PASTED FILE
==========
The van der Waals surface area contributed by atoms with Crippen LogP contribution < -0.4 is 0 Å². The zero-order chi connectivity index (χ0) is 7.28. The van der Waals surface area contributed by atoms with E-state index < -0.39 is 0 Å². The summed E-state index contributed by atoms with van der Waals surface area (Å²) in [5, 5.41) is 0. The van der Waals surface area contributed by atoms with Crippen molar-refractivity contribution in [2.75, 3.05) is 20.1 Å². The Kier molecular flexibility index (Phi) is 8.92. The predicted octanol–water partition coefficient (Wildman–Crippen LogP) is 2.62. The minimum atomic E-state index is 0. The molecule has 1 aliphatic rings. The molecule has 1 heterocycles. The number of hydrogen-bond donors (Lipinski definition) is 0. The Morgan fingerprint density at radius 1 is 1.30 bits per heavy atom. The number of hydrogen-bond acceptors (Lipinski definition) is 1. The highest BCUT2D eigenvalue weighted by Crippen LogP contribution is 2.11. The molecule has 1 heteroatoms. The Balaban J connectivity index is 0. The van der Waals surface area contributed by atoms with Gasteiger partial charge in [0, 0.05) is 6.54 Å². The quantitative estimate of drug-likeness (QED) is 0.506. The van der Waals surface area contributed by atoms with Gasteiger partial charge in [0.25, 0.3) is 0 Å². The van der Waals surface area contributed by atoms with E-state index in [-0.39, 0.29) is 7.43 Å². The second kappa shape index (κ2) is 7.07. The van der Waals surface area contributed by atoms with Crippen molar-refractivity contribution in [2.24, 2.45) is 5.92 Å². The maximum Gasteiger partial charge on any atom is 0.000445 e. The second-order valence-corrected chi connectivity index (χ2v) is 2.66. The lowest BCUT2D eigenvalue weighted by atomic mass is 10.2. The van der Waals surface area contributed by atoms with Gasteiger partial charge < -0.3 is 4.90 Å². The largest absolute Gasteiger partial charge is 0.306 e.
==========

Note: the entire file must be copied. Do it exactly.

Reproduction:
The van der Waals surface area contributed by atoms with Crippen LogP contribution < -0.4 is 0 Å². The zero-order chi connectivity index (χ0) is 7.28. The van der Waals surface area contributed by atoms with E-state index < -0.39 is 0 Å². The summed E-state index contributed by atoms with van der Waals surface area (Å²) in [5, 5.41) is 0. The van der Waals surface area contributed by atoms with Crippen molar-refractivity contribution in [2.75, 3.05) is 20.1 Å². The Kier molecular flexibility index (Phi) is 8.92. The predicted octanol–water partition coefficient (Wildman–Crippen LogP) is 2.62. The minimum atomic E-state index is 0. The molecule has 1 aliphatic rings. The molecule has 1 heterocycles. The number of hydrogen-bond donors (Lipinski definition) is 0. The Morgan fingerprint density at radius 1 is 1.30 bits per heavy atom. The number of hydrogen-bond acceptors (Lipinski definition) is 1. The highest BCUT2D eigenvalue weighted by Crippen LogP contribution is 2.11. The molecule has 1 heteroatoms. The Balaban J connectivity index is 0. The van der Waals surface area contributed by atoms with Gasteiger partial charge in [0, 0.05) is 6.54 Å². The quantitative estimate of drug-likeness (QED) is 0.506. The van der Waals surface area contributed by atoms with Gasteiger partial charge in [0.25, 0.3) is 0 Å². The van der Waals surface area contributed by atoms with E-state index in [-0.39, 0.29) is 7.43 Å². The second kappa shape index (κ2) is 7.07. The van der Waals surface area contributed by atoms with Crippen molar-refractivity contribution in [2.24, 2.45) is 5.92 Å². The maximum Gasteiger partial charge on any atom is 0.000445 e. The second-order valence-corrected chi connectivity index (χ2v) is 2.66. The lowest BCUT2D eigenvalue weighted by atomic mass is 10.2. The van der Waals surface area contributed by atoms with Gasteiger partial charge < -0.3 is 4.90 Å². The largest absolute Gasteiger partial charge is 0.306 e.